Important attributes are ’type’ => OPERATORTYPE (use constants as
exported by Math::Symbolic::ExportConstants!) and ’operands=>[op1,op2,...]’.
Where the operands themselves may either be valid Math::Symbolic::* objects
or strings that will be parsed as such.
Special case: if no hash reference was found, first
argument is assumed to be the operator’s symbol and the operator
is assumed to be binary. The following 2 arguments will be treated as
operands. This special case will ignore attempts to clone objects but if
the operands are no valid Math::Symbolic::* objects, they will be sent
through a Math::Symbolic::Parser to construct Math::Symbolic trees.
Returns a Math::Symbolic::Operator.
Supported operator symbols: (number of operands and their
function in parens)
`
` `
+ => sum (2)
- => difference (2)
* => product (2)
/ => division (2)
log => logarithm (2: base, function)
^ => exponentiation (2: base, exponent)
neg => unary minus (1)
partial_derivative => partial derivative (2: function, var)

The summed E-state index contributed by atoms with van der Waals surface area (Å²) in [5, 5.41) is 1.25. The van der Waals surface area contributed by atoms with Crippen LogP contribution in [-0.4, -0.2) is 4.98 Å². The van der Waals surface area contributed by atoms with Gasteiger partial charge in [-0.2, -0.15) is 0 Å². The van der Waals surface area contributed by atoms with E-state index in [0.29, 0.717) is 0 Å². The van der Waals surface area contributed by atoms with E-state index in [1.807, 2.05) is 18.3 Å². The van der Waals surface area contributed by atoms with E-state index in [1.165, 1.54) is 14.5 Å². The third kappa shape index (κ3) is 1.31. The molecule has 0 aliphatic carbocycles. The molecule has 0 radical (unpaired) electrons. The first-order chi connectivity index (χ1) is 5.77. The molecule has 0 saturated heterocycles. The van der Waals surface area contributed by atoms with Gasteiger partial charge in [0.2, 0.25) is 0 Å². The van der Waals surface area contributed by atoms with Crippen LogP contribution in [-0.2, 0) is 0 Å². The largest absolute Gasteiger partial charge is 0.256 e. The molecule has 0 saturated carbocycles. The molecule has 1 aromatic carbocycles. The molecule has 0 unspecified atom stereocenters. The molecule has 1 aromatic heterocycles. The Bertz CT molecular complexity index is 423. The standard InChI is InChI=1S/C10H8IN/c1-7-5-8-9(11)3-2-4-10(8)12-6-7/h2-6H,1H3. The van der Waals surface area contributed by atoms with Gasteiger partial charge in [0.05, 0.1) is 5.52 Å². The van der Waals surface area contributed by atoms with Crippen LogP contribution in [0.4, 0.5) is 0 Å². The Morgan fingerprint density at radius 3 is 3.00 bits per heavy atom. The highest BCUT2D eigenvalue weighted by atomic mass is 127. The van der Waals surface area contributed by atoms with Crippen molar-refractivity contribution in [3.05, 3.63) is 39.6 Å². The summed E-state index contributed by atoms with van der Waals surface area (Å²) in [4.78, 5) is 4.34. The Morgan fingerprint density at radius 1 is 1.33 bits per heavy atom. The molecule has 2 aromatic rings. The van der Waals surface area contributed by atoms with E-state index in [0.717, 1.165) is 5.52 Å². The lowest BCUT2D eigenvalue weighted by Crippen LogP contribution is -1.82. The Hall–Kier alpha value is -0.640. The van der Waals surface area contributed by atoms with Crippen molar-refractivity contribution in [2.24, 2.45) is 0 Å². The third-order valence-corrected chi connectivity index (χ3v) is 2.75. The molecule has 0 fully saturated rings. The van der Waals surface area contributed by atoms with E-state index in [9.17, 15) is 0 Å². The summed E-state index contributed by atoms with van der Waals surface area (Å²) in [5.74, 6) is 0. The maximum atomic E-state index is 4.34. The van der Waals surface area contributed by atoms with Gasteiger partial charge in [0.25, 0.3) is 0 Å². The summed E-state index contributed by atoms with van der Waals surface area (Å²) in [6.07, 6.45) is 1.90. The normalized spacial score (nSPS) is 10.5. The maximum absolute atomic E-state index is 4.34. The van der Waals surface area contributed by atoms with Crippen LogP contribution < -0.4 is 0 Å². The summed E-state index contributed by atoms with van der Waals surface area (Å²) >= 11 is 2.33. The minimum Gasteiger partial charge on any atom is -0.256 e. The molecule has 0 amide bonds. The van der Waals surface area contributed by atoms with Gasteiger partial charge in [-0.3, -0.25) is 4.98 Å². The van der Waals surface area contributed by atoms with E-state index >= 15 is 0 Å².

total_derivative => total derivative (2: function, var)
sin => sine (1)
cos => cosine (1)
tan => tangent (1)
cot => cotangent (1)
asin => arc sine (1)
acos => arc cosine (1)
atan => arc tangent (1)
atan2 => arc tangent of y/x (2: y, x)
acot => arc cotangent (1)
sinh => hyperbolic sine (1)
cosh => hyperbolic cosine (1)
asinh => hyperbolic area sine (1)
acosh => hyperbolic area cosine (1)
`
#### Method arity
Returns the operator’s arity as an integer.
#### Method type
Optional integer argument that sets the operator’s type.
Returns the operator’s type as an integer.
#### Method to_string
Returns a string representation of the operator and its operands.
Optional argument: ’prefix’ or ’infix’. Defaults to ’infix’.
#### Method term_type
Returns the type of the term. ( T_OPERATOR )
#### Method simplify
Term simpilification.
First argument: Boolean indicating that the tree does not
need to be cloned, but can be restructured instead.
While this is faster, you might not be able to use the old
tree any more.
Example:
`
` `
my $othertree = $tree->simplify();
# can use $othertree and $tree now.
my $yetanothertree = $tree->simplify(1);